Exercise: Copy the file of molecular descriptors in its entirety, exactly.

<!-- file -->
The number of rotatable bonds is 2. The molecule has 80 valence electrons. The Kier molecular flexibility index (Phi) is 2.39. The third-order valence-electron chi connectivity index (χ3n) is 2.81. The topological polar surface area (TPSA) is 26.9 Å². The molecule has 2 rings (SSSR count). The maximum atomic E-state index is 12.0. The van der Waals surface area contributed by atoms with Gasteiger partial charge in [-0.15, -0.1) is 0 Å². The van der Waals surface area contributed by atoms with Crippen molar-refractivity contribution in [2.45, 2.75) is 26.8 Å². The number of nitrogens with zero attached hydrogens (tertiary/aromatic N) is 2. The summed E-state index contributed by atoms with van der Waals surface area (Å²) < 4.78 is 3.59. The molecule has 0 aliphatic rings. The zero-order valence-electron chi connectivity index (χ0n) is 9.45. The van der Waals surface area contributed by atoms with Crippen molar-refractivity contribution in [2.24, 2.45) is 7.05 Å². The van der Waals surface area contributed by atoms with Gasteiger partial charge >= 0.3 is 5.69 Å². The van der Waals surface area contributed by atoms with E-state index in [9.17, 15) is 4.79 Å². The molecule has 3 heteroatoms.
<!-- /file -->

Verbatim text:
The number of rotatable bonds is 2. The molecule has 80 valence electrons. The Kier molecular flexibility index (Phi) is 2.39. The third-order valence-electron chi connectivity index (χ3n) is 2.81. The topological polar surface area (TPSA) is 26.9 Å². The molecule has 2 rings (SSSR count). The maximum atomic E-state index is 12.0. The van der Waals surface area contributed by atoms with Gasteiger partial charge in [-0.15, -0.1) is 0 Å². The van der Waals surface area contributed by atoms with Crippen molar-refractivity contribution in [2.45, 2.75) is 26.8 Å². The number of nitrogens with zero attached hydrogens (tertiary/aromatic N) is 2. The summed E-state index contributed by atoms with van der Waals surface area (Å²) < 4.78 is 3.59. The molecule has 0 aliphatic rings. The zero-order valence-electron chi connectivity index (χ0n) is 9.45. The van der Waals surface area contributed by atoms with Crippen molar-refractivity contribution in [2.24, 2.45) is 7.05 Å². The van der Waals surface area contributed by atoms with Gasteiger partial charge >= 0.3 is 5.69 Å². The van der Waals surface area contributed by atoms with E-state index in [9.17, 15) is 4.79 Å². The molecule has 3 heteroatoms.